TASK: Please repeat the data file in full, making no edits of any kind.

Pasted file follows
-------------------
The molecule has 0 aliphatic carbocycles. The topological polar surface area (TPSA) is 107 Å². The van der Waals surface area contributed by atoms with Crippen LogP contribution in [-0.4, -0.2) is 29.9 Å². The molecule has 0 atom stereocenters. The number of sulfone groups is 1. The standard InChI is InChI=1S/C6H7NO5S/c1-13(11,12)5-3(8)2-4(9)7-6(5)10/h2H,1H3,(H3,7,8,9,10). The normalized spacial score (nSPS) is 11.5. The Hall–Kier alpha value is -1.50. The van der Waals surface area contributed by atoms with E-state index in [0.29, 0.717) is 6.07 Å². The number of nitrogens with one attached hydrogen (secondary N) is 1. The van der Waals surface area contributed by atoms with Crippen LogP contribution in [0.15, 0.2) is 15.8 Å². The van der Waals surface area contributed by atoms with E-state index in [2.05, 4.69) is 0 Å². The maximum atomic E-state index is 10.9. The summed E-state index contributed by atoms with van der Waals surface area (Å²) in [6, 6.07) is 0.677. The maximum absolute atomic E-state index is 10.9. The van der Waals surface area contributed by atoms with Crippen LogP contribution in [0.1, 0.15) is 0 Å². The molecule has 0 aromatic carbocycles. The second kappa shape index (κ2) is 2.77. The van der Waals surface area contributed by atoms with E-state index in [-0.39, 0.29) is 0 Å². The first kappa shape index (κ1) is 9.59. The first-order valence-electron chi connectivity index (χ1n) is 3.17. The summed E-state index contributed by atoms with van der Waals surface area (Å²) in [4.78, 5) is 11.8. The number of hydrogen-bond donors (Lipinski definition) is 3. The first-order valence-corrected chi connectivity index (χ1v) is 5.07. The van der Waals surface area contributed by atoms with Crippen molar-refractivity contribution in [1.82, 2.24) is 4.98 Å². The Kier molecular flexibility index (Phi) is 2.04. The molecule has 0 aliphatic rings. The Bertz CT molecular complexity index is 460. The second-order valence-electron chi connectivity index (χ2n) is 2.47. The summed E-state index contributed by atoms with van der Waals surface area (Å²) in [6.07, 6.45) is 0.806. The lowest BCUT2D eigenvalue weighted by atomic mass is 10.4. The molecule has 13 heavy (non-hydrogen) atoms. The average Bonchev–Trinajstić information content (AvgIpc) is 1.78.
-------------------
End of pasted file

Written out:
The molecule has 0 aliphatic carbocycles. The topological polar surface area (TPSA) is 107 Å². The van der Waals surface area contributed by atoms with Crippen LogP contribution in [-0.4, -0.2) is 29.9 Å². The molecule has 0 atom stereocenters. The number of sulfone groups is 1. The standard InChI is InChI=1S/C6H7NO5S/c1-13(11,12)5-3(8)2-4(9)7-6(5)10/h2H,1H3,(H3,7,8,9,10). The normalized spacial score (nSPS) is 11.5. The Hall–Kier alpha value is -1.50. The van der Waals surface area contributed by atoms with E-state index in [0.29, 0.717) is 6.07 Å². The number of nitrogens with one attached hydrogen (secondary N) is 1. The van der Waals surface area contributed by atoms with Crippen LogP contribution in [0.15, 0.2) is 15.8 Å². The van der Waals surface area contributed by atoms with E-state index in [2.05, 4.69) is 0 Å². The maximum atomic E-state index is 10.9. The summed E-state index contributed by atoms with van der Waals surface area (Å²) in [6, 6.07) is 0.677. The maximum absolute atomic E-state index is 10.9. The van der Waals surface area contributed by atoms with Crippen LogP contribution in [0.1, 0.15) is 0 Å². The molecule has 0 aromatic carbocycles. The second kappa shape index (κ2) is 2.77. The van der Waals surface area contributed by atoms with E-state index in [-0.39, 0.29) is 0 Å². The first kappa shape index (κ1) is 9.59. The first-order valence-electron chi connectivity index (χ1n) is 3.17. The summed E-state index contributed by atoms with van der Waals surface area (Å²) in [4.78, 5) is 11.8. The number of hydrogen-bond donors (Lipinski definition) is 3. The first-order valence-corrected chi connectivity index (χ1v) is 5.07. The van der Waals surface area contributed by atoms with Crippen molar-refractivity contribution in [1.82, 2.24) is 4.98 Å². The Kier molecular flexibility index (Phi) is 2.04. The molecule has 0 aliphatic rings. The Bertz CT molecular complexity index is 460. The second-order valence-electron chi connectivity index (χ2n) is 2.47. The summed E-state index contributed by atoms with van der Waals surface area (Å²) in [6.07, 6.45) is 0.806. The lowest BCUT2D eigenvalue weighted by atomic mass is 10.4. The molecule has 13 heavy (non-hydrogen) atoms. The average Bonchev–Trinajstić information content (AvgIpc) is 1.78.